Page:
Get exclusive access to discounts and promotions, join our community via Facebook.

Connect with Facebook

The Last Starfighter

With the advent of the latest console generation I’ve made my departure from gaming. My life’s “fun” focus is now mainly movies, but my love for button mashing and all night questing hasn’t completely gone away. This weekend it returned with purpose when me and John went to see back-to-back alien invasion themed films. First, there was Battle L.A., which had me reminiscing over the beauty of first-person-shooters. Next, there was The Last Starfighter, which is not only dear to my heart, but also another great cinematic bridge between films and gaming.

My first experience with console games began at my friend Aaron’s house. He was the only person I knew with an Atari 2600, and when he’d let me, I’d strike that single button to battle Space Invaders. Then in 1989 my father bought me a Nintendo Entertainment System and I finally had a controller of my own. The cartridges that captured my attention were plentiful, but no NES experiences were as beloved as Blaster Master and Crystalis.

Both games were based in science-fiction. Independent interpretations of a questing boy up against a galaxy of enemies. Furthermore, each title had a distinctive artistic feel and appreciation for advancing the art form. The same can be said for the Digital Production, The Last Starfighter.

Starfighter was one of the first films to capitalize off of Computer Generated Imaging, (or CGI). Like it’s predecessor (Tron) it combined other worldly backgrounds with people from planet earth. The film included over 27 minutes of computer built space; and from the Gunstar’s first-flight to it’s “Death Blossom” these interstellar dogfights remain a brilliant artistic undertaking.

Ron Cobb must also be mentioned before blogs end. Just as Yoshitaka Amano is a legend in the video game world, so too is Ron Cobb a celebrated figure if cinema. He was the designer behind three of my all time favorite films: Alien; Total Recall; and Conan the Barbarian, (and of course the film in discussion). Considering it’s a picture about space battles, and the fact Ron also worked on a little project called Star Wars, it’s safe to say that The Last Starfighter is a throwback no one should miss.

Aliens, artists, and the 80′s oh my! It was a radical adventure this weekend. Going to see two video game friendly films was excellent, and writing about it was the same. However, before I close let me tell you why The Last Starfighter is amongst my favs. It all boils down to the relationship between Alex and Maggie. I know the feeling of wanting to challenge an armada of extra-terrestrial invaders in the name of love, so whenever you see me tweet #thelaststarfighter you now know why ;)

For more Interstellar love enjoy the free film below. Thank you as always for reading about my life at the movies.


  • Chris Elliott

    Cool piece brotha. The last starfighter returns! I love it. You’re such a kid at heart dude. I love it. Never grow up Peter Pan!!

    • Anonymous

      Hahahaha! I definitely am a kid at heart… being born into a video store screws you up for life. C’est la vie, I love my movies, and this one in particular.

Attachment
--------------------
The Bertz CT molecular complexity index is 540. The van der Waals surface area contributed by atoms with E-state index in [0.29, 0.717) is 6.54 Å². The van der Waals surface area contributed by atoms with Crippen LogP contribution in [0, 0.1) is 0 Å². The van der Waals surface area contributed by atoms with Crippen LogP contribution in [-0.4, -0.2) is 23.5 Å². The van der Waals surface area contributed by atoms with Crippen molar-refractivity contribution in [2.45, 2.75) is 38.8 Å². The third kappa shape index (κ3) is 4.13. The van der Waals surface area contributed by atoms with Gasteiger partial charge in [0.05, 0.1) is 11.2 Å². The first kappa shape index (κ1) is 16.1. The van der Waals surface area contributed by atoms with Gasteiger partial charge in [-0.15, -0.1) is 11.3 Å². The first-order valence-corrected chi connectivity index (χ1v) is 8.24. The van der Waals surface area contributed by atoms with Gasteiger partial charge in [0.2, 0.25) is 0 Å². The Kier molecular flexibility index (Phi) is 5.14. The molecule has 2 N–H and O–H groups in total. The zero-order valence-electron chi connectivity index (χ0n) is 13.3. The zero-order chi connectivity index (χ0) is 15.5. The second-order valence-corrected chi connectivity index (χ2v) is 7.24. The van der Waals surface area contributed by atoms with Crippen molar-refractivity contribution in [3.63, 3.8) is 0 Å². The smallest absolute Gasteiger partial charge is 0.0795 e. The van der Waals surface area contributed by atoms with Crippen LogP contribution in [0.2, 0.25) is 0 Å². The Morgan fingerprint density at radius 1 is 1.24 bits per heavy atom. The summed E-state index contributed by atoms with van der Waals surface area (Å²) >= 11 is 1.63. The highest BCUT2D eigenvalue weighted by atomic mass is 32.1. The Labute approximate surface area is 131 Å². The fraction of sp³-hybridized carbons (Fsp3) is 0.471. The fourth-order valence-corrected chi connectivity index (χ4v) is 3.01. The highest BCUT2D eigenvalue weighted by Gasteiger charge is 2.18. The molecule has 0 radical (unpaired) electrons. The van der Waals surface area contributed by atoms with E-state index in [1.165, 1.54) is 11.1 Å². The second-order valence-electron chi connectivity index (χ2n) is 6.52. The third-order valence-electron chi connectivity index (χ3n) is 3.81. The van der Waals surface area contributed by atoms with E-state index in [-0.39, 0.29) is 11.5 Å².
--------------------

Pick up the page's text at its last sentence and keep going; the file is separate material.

• Anonymous

    Got a good dose of nastalgia watching this. It wasnt as good as I remember but it’s always fun re-watching these, especially in the theatre.

    • Anonymous

      It was bloody epic! I still can’t get over how great the CGI was and remains. To think of how ambitious this project was still baffles me. It’s films like this that paved the way for those we have today. Another creative cog in the cinematic wheel. Can’t wait till we see Krull next!

  • Pingback: Sucker Punch | Dreamland Apparel

  • http://twitter.com/g_gryffyn 그웬

    Started with this one for the simple reason that it’s one of my old-childhood favorites, along with Explorers, D.A.R.Y.L, and Cloak & Dagger. Cloak & Dagger is especially apropos since it also bridges the gap between old video games and movies.

    I’m liking your take on movies and movie reviews, relating them to your own personal memories. I never had my own video game console until relatively recently, but I too remember borrowing the use of my friends’ old NES systems so I could play. Also remember dropping a whole lot of money at arcades, not for aliens or spaceships, but to kill zombies of various kinds. (By the by, you don’t game much anymore? For shame! You’re the whole reason I got into the likes of God of War and Force Unleashed! Got me a PS3 this year, I love those games so much.)

    For me, my favorite part of this flick was always Robert Preston, the entrepreneurial hack who did one last great thing with his life and did his inadvertent part to save his galaxy.

    • Anonymous

      True, and it was his last role before he died. Great film… and one that grew on me more so in the last year than it did during all of my childhood. So happy you liked the blog concept. We talked so much about nerdery throughout University that I knew you would get a lot of this better than some.

      As for gaming… I am playing the new Final Fantasy game here and there. There is something magical about that series that always keeps me coming back.

The Author

Commnuity Activity